I can’t help it. It isn’t that I really want to stop. In fact, I rather enjoy doing it. But it does take time although some people say it does save time.
Perhaps I do it because I’m actually scatterbrained, and doing this keeps me on task. All right. I admit it. I make lists. I make lists of almost everything.
Oh, you do it as well, huh? How does it make you feel? Sometimes making a list frees me up, making me feel rather ecstatic. But I do have to admit that I worry that others might see this avocation of mind as taking too much time, even wasting precious time. But then, I go back and forth about it. Making lists may save time because I don’t have to go hunting for something. It’s right there in my list.
There is something to be said about lists serving as part of one’s overall attempt to be organized in other ways. Is a list maker a person who keeps a well-arranged file drawer. If you will take a look at my desk right now you will most certainly find numerous carefully organized areas of receipts. Most of these receipts are meant to help me relate to stewardship spending including such as the tithe to Dianne’s and my church and other ministries.
One drawer contains an envelope for every one of the talks and messages I have given since I began doing so, total in number just under eight-hundred. Also in the file cabinets is a portion listing (there’s the list again) birthdays, anniversaries and other significant dates we need to remember by way of a greeting card of some sort that is to be sent to the appropriate person.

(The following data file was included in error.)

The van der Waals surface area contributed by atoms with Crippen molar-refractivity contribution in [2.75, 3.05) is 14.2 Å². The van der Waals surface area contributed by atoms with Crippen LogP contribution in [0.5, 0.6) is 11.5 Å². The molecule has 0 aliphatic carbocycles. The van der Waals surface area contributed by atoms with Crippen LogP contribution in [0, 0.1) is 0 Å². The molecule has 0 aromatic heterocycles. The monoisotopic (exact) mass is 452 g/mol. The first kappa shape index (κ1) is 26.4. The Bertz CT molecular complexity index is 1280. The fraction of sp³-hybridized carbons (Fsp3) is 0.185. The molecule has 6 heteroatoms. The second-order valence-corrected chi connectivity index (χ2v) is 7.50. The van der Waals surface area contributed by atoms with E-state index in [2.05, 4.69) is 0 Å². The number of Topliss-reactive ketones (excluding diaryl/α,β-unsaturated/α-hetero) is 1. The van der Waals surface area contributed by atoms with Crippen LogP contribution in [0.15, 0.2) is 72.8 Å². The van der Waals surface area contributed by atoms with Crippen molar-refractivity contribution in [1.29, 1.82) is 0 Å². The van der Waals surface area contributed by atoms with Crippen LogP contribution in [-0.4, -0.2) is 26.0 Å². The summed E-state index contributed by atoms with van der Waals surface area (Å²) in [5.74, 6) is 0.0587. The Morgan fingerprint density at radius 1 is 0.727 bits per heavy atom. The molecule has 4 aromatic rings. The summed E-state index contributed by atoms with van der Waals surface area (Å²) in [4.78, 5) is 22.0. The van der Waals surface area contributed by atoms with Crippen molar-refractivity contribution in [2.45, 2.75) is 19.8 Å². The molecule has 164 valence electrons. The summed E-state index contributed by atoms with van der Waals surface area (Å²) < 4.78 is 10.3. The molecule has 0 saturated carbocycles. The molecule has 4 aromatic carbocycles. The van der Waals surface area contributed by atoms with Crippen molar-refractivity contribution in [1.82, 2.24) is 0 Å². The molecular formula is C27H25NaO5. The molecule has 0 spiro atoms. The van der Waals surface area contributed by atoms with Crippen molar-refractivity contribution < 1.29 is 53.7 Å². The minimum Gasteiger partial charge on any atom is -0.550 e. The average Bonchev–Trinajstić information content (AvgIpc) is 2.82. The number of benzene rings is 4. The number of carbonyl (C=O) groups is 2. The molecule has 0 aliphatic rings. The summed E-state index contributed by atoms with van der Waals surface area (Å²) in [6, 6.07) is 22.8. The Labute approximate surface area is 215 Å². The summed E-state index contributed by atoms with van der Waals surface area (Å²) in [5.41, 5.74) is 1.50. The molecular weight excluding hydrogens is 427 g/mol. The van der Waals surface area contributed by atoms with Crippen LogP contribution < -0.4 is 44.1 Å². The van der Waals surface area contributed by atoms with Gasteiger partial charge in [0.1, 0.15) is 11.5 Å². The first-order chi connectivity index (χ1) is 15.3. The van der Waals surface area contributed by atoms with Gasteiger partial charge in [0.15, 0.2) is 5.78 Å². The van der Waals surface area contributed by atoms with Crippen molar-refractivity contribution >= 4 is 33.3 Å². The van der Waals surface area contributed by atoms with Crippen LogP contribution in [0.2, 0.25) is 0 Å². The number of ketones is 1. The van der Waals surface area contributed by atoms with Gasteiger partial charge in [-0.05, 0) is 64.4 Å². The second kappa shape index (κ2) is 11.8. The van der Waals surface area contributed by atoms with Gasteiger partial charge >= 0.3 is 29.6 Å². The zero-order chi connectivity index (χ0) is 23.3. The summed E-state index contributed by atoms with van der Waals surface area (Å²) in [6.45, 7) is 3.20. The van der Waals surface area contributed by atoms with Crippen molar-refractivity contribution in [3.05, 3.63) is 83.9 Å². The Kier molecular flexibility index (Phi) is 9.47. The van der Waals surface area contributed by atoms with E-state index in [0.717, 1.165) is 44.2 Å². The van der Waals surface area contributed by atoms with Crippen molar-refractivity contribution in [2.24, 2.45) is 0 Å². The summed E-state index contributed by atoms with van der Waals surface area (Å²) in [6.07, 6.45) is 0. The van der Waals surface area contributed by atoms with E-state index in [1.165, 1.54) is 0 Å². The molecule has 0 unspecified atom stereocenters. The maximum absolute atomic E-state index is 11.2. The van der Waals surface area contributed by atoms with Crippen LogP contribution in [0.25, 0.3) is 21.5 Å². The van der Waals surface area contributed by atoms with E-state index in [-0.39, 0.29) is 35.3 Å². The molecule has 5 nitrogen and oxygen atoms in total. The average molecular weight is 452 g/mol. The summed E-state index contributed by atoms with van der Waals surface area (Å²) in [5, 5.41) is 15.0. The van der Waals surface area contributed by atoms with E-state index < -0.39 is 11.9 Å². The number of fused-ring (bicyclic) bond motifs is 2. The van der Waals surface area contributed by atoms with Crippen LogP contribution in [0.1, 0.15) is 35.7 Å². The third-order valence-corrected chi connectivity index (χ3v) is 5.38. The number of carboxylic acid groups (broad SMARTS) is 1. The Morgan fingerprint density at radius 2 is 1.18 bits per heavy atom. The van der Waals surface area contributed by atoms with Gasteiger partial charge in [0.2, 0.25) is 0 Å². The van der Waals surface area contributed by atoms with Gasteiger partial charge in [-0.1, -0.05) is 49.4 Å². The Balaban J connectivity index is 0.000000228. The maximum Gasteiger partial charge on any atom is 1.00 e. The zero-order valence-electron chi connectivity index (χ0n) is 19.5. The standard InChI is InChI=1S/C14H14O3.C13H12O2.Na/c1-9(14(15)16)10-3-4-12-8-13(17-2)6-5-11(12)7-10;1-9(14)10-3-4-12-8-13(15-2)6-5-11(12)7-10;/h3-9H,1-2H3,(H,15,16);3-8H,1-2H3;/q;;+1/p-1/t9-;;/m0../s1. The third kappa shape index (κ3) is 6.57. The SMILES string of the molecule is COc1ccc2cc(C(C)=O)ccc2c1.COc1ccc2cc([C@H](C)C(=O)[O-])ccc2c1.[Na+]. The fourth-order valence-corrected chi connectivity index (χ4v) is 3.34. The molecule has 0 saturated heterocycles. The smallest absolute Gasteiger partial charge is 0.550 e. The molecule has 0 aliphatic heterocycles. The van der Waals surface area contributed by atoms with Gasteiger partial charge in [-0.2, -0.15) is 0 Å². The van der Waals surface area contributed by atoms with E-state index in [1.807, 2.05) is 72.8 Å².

Then there are files covering the histories of our meaningful relationships with friends across the years.
I must not overlook the medical history I try to keep up to date in a file.
It’s all about organization and I can see that it takes a great deal of extra effort. And I realize that many readers will see it as a lot of wasted time as well. But I have to admit that I keep a file of all of the significant correspondence between friends and relatives I have received and copies of much of the correspondence I send.
Photographs. Oh yes, all of our pictures must be categorized and that can take making lists. Oh where, oh where does it ever end?
Of course, there are files on many other subjects on my lists. There are lists about matters to be cared for, automobiles, housing, savings, and, let me look over my lists. I don’t want to miss anything. There are Dianna’s lists. Nope, I’m not going there. Now, where is that list? I’m sure it is with all the others—in The Garden of Eads. Where IS that list?